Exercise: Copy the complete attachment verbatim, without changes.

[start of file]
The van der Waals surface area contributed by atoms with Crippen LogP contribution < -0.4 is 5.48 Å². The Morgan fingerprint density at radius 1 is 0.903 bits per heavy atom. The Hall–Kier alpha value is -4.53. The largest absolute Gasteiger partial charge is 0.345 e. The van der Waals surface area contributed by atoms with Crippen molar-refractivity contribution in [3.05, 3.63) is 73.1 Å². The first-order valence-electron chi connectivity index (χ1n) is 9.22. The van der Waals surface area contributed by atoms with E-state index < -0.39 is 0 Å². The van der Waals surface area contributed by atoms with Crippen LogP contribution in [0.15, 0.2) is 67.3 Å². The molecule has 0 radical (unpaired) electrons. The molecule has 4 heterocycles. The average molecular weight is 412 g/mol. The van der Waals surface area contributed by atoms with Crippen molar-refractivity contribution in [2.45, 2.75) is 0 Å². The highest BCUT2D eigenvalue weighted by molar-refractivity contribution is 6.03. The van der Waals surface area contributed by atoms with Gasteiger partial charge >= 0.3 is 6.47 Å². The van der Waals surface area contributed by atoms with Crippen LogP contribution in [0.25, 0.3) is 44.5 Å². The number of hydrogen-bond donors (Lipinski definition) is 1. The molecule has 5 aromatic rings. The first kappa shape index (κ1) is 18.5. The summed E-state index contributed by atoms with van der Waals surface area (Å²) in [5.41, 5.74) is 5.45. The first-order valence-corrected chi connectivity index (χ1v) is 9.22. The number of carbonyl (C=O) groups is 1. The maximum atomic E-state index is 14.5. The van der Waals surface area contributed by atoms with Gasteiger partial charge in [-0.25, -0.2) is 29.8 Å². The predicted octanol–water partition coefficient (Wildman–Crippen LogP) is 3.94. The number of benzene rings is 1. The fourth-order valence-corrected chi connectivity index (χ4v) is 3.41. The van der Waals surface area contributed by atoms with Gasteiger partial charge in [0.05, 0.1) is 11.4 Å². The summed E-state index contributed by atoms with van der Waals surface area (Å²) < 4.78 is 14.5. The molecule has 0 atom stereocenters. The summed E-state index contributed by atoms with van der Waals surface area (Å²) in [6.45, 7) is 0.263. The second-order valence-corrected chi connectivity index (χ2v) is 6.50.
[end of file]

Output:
The van der Waals surface area contributed by atoms with Crippen LogP contribution < -0.4 is 5.48 Å². The Morgan fingerprint density at radius 1 is 0.903 bits per heavy atom. The Hall–Kier alpha value is -4.53. The largest absolute Gasteiger partial charge is 0.345 e. The van der Waals surface area contributed by atoms with Crippen molar-refractivity contribution in [3.05, 3.63) is 73.1 Å². The first-order valence-electron chi connectivity index (χ1n) is 9.22. The van der Waals surface area contributed by atoms with E-state index < -0.39 is 0 Å². The van der Waals surface area contributed by atoms with Crippen LogP contribution in [0.15, 0.2) is 67.3 Å². The molecule has 0 radical (unpaired) electrons. The molecule has 4 heterocycles. The average molecular weight is 412 g/mol. The van der Waals surface area contributed by atoms with Crippen molar-refractivity contribution in [2.45, 2.75) is 0 Å². The highest BCUT2D eigenvalue weighted by molar-refractivity contribution is 6.03. The van der Waals surface area contributed by atoms with Gasteiger partial charge >= 0.3 is 6.47 Å². The van der Waals surface area contributed by atoms with Crippen LogP contribution in [0.25, 0.3) is 44.5 Å². The number of hydrogen-bond donors (Lipinski definition) is 1. The molecule has 5 aromatic rings. The first kappa shape index (κ1) is 18.5. The summed E-state index contributed by atoms with van der Waals surface area (Å²) in [5.41, 5.74) is 5.45. The first-order valence-corrected chi connectivity index (χ1v) is 9.22. The number of carbonyl (C=O) groups is 1. The maximum atomic E-state index is 14.5. The van der Waals surface area contributed by atoms with Gasteiger partial charge in [-0.25, -0.2) is 29.8 Å². The predicted octanol–water partition coefficient (Wildman–Crippen LogP) is 3.94. The number of benzene rings is 1. The fourth-order valence-corrected chi connectivity index (χ4v) is 3.41. The van der Waals surface area contributed by atoms with Gasteiger partial charge in [0.05, 0.1) is 11.4 Å². The summed E-state index contributed by atoms with van der Waals surface area (Å²) < 4.78 is 14.5. The molecule has 0 atom stereocenters. The summed E-state index contributed by atoms with van der Waals surface area (Å²) in [6.45, 7) is 0.263. The second-order valence-corrected chi connectivity index (χ2v) is 6.50.